Voters are worried exactly how much Reverend Wright has influenced Barack Obama's life. On the surface (marriage, a book and twenty years) it seems to be a lot. Much of we hear from Obama's former Pastor, Reverend Jeremiah Wright, is opposite of what we believe. Right or wrong, the Senator may be found guilty by association. Not only is his presidential candidacy is in trouble, but his political life may be also.

Saturday, March 8, 2008


Brett Favre was the reason why most of us watched Green Bay Packer Football games over the last decade and a half. He played the game like no one else. If you loved the Packers, or hated them, you had to admire Favre's competitiveness, his skills that never receded and his toughness. Over his seventeen year career he earned the respect of his peers and sports fans all over the world. Earlier this week, the veteran quarterback announced he would no longer grace the Lambeau Field gridiron anymore. He will be sorely missed.

The Kiln, Mississippi native was even more special to Green Bay Packer fans. Under head coach Mike Holmgren, Favre brought the first Super Bowl title to the city since the Vince Lombardi years. It was a long 29 year wait for the most storied franchise in the National Football League. The Packers never won another title, but with number four, they were always a contender. Fans cheered with his sometimes incredible touchdown passes and died with his incredibly stupid interceptions. Packer fans always forgave him. Just to watch him play was simply amazing.

After 17 marvelous years, Brett Favre's biography is now the NFL record book. He owns nearly all of the major records. Favre could have won anther Super Bowl or two, and thrown a lot less interceptions, but, he guaranteed his Hall of Fame legacy years ago. Last year, another championship was reachable as Green Bay hosted the NFC Championship. Unfortunately, it would be the Packer Quarterback's last game as the New York Giants won in overtime. Favre writes one more record with his retirement: most touchdown passes, last season in the league(28.)

Being so close to a Super Bowl last year, Brett Farve's retirement comes to a surprise to some, since the team looks like a contender next season. In his words: "There's no doubt I can still play. I just don't think I want to, and that's all there is to it." Citing the endless hours preparing for the three hours on Sunday he loved, Favre just could not spend that time anymore. The coming year proved no certainties, either. Yes, the Packers may be a good in 2008, but Favre knows how hard it is to reach Nirvana in the NFL, and getting close last year was, in his mind, a good time to leave the game.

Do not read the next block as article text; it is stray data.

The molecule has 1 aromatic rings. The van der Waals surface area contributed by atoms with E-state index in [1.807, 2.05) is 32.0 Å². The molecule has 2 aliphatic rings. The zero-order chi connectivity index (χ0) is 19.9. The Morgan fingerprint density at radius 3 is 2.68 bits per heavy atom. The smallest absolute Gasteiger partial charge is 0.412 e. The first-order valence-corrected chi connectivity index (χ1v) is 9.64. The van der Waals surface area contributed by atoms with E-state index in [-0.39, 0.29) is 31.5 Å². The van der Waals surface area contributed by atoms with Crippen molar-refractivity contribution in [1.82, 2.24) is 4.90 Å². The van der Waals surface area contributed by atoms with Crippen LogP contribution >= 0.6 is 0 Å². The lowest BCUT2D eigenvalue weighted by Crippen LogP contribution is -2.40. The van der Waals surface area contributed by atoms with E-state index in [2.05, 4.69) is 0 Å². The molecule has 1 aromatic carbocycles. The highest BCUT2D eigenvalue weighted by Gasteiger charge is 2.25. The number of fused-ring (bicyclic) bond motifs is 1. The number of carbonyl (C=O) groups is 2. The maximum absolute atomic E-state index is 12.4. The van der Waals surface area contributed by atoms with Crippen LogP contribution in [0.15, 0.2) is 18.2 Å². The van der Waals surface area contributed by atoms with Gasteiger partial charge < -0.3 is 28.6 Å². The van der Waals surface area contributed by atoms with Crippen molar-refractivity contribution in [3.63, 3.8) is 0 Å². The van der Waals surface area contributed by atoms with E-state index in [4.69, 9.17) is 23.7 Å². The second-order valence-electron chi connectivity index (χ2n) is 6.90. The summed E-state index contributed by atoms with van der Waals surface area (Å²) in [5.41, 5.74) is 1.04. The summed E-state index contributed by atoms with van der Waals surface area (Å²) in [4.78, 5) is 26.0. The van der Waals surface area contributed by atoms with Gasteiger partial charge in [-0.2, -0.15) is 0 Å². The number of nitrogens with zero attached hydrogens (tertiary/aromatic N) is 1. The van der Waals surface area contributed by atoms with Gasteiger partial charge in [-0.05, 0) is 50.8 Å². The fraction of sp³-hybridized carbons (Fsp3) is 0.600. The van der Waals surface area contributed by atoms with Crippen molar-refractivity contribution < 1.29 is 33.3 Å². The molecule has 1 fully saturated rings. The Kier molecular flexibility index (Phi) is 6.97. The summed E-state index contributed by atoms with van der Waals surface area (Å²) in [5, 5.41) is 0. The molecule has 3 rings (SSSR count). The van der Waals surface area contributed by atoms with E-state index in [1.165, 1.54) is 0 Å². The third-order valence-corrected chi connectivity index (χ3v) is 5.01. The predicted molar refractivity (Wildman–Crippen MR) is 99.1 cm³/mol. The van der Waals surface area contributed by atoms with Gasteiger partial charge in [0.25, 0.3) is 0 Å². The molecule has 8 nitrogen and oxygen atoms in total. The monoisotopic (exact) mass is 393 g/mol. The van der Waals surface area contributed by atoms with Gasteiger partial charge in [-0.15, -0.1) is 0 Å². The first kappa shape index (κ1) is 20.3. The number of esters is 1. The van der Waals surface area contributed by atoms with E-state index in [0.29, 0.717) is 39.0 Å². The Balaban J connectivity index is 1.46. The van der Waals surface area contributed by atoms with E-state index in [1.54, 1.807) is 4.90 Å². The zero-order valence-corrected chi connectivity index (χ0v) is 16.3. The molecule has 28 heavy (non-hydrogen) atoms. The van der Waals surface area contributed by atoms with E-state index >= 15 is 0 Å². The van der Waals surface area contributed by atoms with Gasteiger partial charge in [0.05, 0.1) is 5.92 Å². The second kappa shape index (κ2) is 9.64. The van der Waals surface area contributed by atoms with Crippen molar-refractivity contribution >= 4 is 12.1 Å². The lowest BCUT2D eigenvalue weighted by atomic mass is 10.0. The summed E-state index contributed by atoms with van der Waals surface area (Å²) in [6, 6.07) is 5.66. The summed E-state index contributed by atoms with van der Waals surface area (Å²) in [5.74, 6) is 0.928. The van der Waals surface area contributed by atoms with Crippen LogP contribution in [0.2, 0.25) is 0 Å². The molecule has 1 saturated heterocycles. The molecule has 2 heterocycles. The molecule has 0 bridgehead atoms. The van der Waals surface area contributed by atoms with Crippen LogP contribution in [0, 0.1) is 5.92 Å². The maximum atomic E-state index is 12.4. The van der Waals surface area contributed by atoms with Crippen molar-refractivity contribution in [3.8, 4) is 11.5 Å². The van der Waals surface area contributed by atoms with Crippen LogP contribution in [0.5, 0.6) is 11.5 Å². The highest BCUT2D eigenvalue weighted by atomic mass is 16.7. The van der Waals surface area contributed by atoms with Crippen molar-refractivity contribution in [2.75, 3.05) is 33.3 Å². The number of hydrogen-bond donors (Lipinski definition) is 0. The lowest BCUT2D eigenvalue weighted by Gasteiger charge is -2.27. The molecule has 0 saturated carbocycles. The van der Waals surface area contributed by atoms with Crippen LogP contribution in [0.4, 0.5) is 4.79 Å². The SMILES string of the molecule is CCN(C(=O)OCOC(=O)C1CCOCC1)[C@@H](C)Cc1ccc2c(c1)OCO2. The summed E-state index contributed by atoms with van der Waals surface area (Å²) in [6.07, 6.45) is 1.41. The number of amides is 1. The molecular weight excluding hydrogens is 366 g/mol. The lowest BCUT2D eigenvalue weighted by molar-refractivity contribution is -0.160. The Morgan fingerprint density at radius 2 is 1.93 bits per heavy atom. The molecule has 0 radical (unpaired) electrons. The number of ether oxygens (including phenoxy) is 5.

Now, we have all those wonderful memories of Brett Favre. Where it all started was the 24-23 come from behind victory over Cincinnati in the third game of the 1992 season where he came off the bench to lead the team for victory. He started the next week, and the rest is history! A Packer fan can't forget the Super Bowl XXXI victory, where the Southern Mississippi graduate threw a touchdown with his first pass. His most memorable performance was in a Monday Night Game in Oakland, a day after losing his father. Green Bay won that December 2003 game, 41-7, with Favre throwing four touchdown passes in the first half. The recent 2007 season was treat as much as it was a surprise, where Favre lead the team to a 13-3 record. Through it all, the iron-willed quarterback started ever game! All 275 of them, including the postseason. That, maybe, is Brett's greatest achievement.

Where would Brett Favre rank on the list of the greatest quarterbacks is a topic that will be debated forever. His 12-8 playoff record and one title counts against him. His love for the game, natural ability and durability speaks volumes. With every game, he entertained us! Favre was just plain fun to watch! The NFL will not be the same without him. In the end, one thing is for sure: We will always think of Brett Favre as one of the game's greatest players.